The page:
Nagorno Karabakh

History of Minelaying and Cluster Munition Bombing

Minelaying in Nagorno Karabakh, by both Azeri and pro-Karabakhi forces, took place during the 1992-1994 war.

A combination of anti-personnel (AP), anti-tank (AT) and anti-group (AG) mines was used to protect positions and deny freedom of movement. Due to the fluid nature of the conflict, certain areas of Nagorno Karabakh were mined several times by both sides. The mines laid were exclusively of Soviet design and manufacture.

Tens of thousands of cluster munitions were also dropped from the air by Azerbaijani forces.

The Solution

Since 2000 HALO has provided the sole capacity in Nagorno Karabakh for the clearance of mines and cluster munitions and the disposal of unexploded ordnance (UXO). Additionally HALO has established a Mine Action Centre (MAC) to collate all information concerning mines, explosive remnants of war (ERW) and safe routes, and to disseminate it to all stakeholders and other actors as requested.

HALO Nagorno Karabakh has, to date, returned over 270 km² of contaminated land to previously impacted communities, during which over 67,000 landmines, cluster munitions and other items of unexploded ordnance have been safely located and destroyed. At its peak HALO’s program employed 280 Karabakhi staff but this has shrunk in recent years to 140 as finding funding has become more difficult. If the people of Nagorno Karabakh are to be able to live lives free of mines and cluster munitions then staff numbers need to be restored to their peak as quickly as possible.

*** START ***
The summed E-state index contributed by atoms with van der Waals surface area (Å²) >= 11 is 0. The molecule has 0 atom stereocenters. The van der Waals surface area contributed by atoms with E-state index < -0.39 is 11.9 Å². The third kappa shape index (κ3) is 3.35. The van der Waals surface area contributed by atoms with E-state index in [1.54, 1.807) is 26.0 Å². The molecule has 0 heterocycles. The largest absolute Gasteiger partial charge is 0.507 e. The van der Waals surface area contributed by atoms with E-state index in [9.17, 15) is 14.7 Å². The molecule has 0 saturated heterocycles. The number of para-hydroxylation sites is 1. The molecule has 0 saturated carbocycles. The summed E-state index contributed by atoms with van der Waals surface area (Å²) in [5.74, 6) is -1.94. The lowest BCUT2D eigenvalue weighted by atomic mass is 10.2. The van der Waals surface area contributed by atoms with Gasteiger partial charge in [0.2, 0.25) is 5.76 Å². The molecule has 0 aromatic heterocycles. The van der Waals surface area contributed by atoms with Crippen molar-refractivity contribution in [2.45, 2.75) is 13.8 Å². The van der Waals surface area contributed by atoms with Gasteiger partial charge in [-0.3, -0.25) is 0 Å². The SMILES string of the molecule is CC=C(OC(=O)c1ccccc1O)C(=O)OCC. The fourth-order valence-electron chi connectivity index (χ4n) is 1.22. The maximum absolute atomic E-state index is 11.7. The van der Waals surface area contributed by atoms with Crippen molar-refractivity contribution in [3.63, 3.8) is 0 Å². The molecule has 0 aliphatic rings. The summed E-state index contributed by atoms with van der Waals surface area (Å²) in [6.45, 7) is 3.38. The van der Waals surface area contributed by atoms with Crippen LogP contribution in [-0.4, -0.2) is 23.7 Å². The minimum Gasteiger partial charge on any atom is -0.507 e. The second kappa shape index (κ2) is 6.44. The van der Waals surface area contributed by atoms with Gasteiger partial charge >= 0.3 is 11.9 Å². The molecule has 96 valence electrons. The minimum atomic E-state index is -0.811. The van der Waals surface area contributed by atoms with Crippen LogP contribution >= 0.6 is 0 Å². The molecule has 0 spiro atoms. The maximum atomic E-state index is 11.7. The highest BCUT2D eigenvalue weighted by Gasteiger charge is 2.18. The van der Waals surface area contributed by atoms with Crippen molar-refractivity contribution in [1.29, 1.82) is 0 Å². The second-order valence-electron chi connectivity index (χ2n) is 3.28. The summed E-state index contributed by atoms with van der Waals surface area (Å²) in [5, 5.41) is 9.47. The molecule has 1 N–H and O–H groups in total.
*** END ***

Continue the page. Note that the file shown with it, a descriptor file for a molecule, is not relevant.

The program in Nagorno Karabakh conducts both manual and mechanical clearance of minefields. Cluster munition strikes are cleared by HALO’s Battle Area Clearance (BAC) teams whilst other items of UXO are cleared by HALO’s Explosive Ordnance Disposal (EOD) teams. HALO’s program is complemented by Survey and Mines Risk Education (MRE) teams, with MRE fully incorporated into the school curriculum. The program is managed by one expatriate, while all other senior management positions are filled by locally recruited and trained staff: as with all other HALO programs the policy is to build a substantial local capacity that can deal with the problem.

Requirement for Continued Clearance

HALO is the only mineclearance organization operating in Nagorno Karabakh and development, reconstruction, resettlement, and other humanitarian aid is dependent on the continuation of mineclearance. Continuation of mineclearance is also essential to reduce the number of accidents caused by mines and unexploded ordnance (UXO) from its current per capita rate amongst the highest in the world.

Program management - Senior staff

Nick Smart

Nagorno Karabakh Program Manager

Nick has worked for HALO since 2008. After initial training in Sri Lanka, Somaliland and Mozambique, he was Program Operations Manager in Georgia and Deputy Program Manager in Angola.  He is currently the Program Manager for Nagorno Karabakh.  Nick has a degree in History, Politics and American studies.